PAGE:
|Introduction and Specifications|
|Nettops are not nearly as popular as their mobile contemporaries, i.e. netbooks, arguably due to the lack of any significant horsepower within the tiny machines. Up until now, most nettops have been good for little more than basic Office duties, Web surfing, and occasional 720p (max) movie playback. There's a fine line that has to be walked with a nettop; there's far too little space to shove a Core i3 or better CPU in there, and besides, companies are trying to keep pricing at reasonable levels. Thus, nettops have largely been left with one main processor option: Intel's Atom family.
But the new CPU isn't the only new feature in the HD-ID33 and HD-ID34 nettops, as they are known. The only difference between the two models is the included / not included RAM and hard drive; the ID33 is better for DIYers who may already have a spare 2.5" HDD laying around and a SO-DIMM, while the ID34 ships with a 250GB 5400RPM drive and 2GB of RAM. There's also NVIDIA's next generation Ion (Ion 2) inside, which means that 1080p playback and some light-duty gaming should theoretically be no problem. Also, the exterior design has been completely revamped from Zotac's ZBox HD-ID11 that we reviewed back in May.
We have to say, the exterior design here is far superior than the older model. Not a lot of time has passed, but the exterior work really has taken a huge leap forward. This slimmer design of the newer model makes it easier to slip underneath one's television in an A/V rack, and we're primarily interested in the ZBox HD-ID33/34 as an HTPC. It's also built to be a great space-saving machine for those in studio apartments or college dorm rooms, but the included HDMI output makes this little baby quite the temptation to hook directly to a television. We should also note that no operating system is included in the price. You'll need to supply your own, so keep that in mind before thinking that the MSRP is simply too alluring to be true.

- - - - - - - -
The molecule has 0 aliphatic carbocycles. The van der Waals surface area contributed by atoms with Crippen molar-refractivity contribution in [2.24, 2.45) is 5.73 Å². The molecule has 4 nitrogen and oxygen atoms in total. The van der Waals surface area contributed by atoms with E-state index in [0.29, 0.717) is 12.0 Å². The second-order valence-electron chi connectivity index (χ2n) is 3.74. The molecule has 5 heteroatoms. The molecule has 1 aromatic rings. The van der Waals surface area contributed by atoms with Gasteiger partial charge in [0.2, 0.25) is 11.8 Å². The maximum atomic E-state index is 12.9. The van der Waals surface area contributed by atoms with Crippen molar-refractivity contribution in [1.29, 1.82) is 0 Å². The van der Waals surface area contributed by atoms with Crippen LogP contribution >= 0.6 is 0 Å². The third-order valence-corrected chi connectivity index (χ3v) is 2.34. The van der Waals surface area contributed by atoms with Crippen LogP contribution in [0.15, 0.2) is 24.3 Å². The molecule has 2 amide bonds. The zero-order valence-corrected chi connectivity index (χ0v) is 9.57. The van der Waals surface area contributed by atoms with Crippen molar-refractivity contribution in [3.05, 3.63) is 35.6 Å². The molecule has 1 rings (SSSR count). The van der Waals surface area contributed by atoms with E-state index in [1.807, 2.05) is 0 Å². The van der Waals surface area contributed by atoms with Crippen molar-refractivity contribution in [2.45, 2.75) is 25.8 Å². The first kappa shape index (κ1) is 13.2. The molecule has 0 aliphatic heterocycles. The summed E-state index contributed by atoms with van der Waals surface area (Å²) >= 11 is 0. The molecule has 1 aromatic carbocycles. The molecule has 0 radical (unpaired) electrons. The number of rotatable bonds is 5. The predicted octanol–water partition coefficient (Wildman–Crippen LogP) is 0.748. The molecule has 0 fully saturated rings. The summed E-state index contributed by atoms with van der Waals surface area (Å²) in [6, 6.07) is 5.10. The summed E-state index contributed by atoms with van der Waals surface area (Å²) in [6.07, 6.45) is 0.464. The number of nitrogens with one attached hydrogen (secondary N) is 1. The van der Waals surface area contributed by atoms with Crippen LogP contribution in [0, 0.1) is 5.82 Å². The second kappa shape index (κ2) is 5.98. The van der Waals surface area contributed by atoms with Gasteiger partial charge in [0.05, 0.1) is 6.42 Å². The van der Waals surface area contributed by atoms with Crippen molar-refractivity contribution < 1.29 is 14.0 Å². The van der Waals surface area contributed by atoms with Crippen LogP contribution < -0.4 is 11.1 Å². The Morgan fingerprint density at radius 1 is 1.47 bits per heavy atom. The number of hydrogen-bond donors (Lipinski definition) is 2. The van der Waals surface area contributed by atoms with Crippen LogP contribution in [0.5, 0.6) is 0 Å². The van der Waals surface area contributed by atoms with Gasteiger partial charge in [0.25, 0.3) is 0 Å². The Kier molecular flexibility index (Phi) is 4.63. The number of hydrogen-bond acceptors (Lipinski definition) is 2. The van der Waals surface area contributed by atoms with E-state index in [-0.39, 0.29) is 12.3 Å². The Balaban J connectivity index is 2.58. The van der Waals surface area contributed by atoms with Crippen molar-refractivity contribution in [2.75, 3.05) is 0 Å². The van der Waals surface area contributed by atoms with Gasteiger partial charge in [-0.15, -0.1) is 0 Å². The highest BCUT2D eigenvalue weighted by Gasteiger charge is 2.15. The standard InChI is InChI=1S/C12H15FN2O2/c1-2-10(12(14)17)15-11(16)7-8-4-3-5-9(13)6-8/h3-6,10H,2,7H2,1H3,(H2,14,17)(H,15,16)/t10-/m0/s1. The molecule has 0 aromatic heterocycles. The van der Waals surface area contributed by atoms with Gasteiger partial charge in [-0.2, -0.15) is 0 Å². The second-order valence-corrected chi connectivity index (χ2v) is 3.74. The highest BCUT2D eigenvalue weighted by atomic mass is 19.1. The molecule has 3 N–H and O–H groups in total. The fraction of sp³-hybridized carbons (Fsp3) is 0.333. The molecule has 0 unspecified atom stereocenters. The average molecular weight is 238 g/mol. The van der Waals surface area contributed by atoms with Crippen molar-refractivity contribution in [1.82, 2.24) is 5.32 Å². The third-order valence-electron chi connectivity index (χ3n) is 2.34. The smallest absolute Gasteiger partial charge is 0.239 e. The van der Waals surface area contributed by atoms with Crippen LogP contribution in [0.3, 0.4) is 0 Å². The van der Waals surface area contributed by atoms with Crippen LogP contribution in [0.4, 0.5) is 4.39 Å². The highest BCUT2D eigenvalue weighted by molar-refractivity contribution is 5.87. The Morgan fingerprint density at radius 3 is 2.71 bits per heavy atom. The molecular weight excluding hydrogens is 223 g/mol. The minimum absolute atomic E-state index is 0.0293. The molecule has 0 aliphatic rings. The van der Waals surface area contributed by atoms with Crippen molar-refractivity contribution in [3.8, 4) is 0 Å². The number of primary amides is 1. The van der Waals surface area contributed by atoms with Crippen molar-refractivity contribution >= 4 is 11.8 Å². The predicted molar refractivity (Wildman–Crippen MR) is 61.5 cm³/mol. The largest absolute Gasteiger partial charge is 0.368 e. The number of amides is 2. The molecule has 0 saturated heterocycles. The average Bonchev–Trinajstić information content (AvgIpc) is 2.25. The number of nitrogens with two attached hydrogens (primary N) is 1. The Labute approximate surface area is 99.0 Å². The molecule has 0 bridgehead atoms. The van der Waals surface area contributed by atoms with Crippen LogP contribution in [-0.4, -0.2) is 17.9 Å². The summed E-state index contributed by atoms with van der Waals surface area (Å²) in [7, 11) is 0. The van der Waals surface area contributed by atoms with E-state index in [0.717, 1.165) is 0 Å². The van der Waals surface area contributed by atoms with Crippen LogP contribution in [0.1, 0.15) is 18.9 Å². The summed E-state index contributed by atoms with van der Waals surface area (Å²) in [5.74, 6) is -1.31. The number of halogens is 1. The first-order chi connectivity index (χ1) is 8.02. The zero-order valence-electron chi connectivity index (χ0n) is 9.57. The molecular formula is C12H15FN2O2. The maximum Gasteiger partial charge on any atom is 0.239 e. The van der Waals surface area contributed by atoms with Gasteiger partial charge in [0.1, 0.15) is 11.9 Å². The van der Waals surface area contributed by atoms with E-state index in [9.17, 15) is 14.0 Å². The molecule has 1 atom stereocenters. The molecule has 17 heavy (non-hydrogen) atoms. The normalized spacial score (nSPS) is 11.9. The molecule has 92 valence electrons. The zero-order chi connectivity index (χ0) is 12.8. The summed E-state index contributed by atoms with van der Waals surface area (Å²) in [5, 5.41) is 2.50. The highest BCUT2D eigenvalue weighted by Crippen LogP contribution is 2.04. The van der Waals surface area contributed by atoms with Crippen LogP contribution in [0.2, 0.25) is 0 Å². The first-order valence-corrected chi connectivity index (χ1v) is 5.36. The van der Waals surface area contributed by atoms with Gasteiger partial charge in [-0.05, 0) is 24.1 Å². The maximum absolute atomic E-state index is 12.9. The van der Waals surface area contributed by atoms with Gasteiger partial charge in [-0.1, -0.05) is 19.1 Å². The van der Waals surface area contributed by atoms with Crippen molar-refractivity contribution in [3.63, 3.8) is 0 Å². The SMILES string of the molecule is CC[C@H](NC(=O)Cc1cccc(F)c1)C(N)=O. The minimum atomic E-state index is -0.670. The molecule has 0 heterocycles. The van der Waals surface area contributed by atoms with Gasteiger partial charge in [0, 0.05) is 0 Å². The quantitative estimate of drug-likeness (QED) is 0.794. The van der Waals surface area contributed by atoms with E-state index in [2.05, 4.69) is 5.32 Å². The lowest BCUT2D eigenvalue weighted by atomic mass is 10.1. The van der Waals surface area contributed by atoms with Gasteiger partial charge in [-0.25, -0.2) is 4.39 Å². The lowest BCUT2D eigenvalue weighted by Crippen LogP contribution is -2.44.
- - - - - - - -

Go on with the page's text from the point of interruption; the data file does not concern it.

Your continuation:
NVIDIA's Next-Gen Ion Graphics Processor, aka the GeForce 218GT
|Design and Build Quality|
Right off of the bat, the design of the ZBox HD-ID34 caught our eye. It's easily one of the most stylish nettops that we've seen, and honestly, it's one of the only nettops with an truly distinct aesthetic on the market. The vast majority of these systems are all small rectangles, easy to forget and hard to differentiate. But the new ID34 is a total overhaul and a breaking of the mold. It's mostly flat and designed to slide under your LCD monitor, under your television or slid into a bookshelf.
We really like how flexible the design is. This form factor is more suitable for proper home theater installations than say machines like the Dell Zino HD, and of course, the inclusion of a Blu-ray player really takes things up a notch. Zotac has clearly designed this machine to be a contender for the slim HTPC of 2010. It's one of the first nettop/HTPC machines to actually support Blu-ray, as players have just now become affordable enough to make sense in a bargain-centric nettop. It's also a slot-load drive versus a tray drive, which saves even more space. It can also burn CDs and DVDs. Needless to say, the optical drive is as good as it gets, particularly for a nettop.
The 1.8GHz Atom D525 and next-gen Ion 2 both mean that this machine is better designed for multi-media than lower performance nettops. The only downfalls to this compact system are the comparatively slow DDR2-800 memory (it has to use SO-DIMMS, not standard DIMMs for desktops) and the 2.5" hard drive slot, which limits your capacity. There are plenty of SSDs on the market that fit in 2.5" slots, but those hoping to store many hours of HD footage or movie archives will need to rely on external or networked storage. We should also point out that there is an available internal Mini-PCIe slot as well. In fact, there are two Mini-PCIe slots, but one of them is used for the machine's integrated WiFi.
The ZBox HD-ID34 is designed a lot like MSI's Wind Top III. You can easily mount this on the rear of most any LCD monitor or any other VESA mount, which makes the quantity of installation options nearly endless. But the internal specifications are better than most other nettops. It's a great mixture of low-power and space-saving.
The exterior is a cool brushed aluminum mixed with black / blue accents. This makes it suitable for hiding or for showcasing, again opening up the amount of options you have for installing it. On the front edge, there's the slot-load Blu-ray drive, a USB 2.0 port, a USB 3.0 port and audio in/out jacks. There's also a dedicated power button as well as an SD card reader.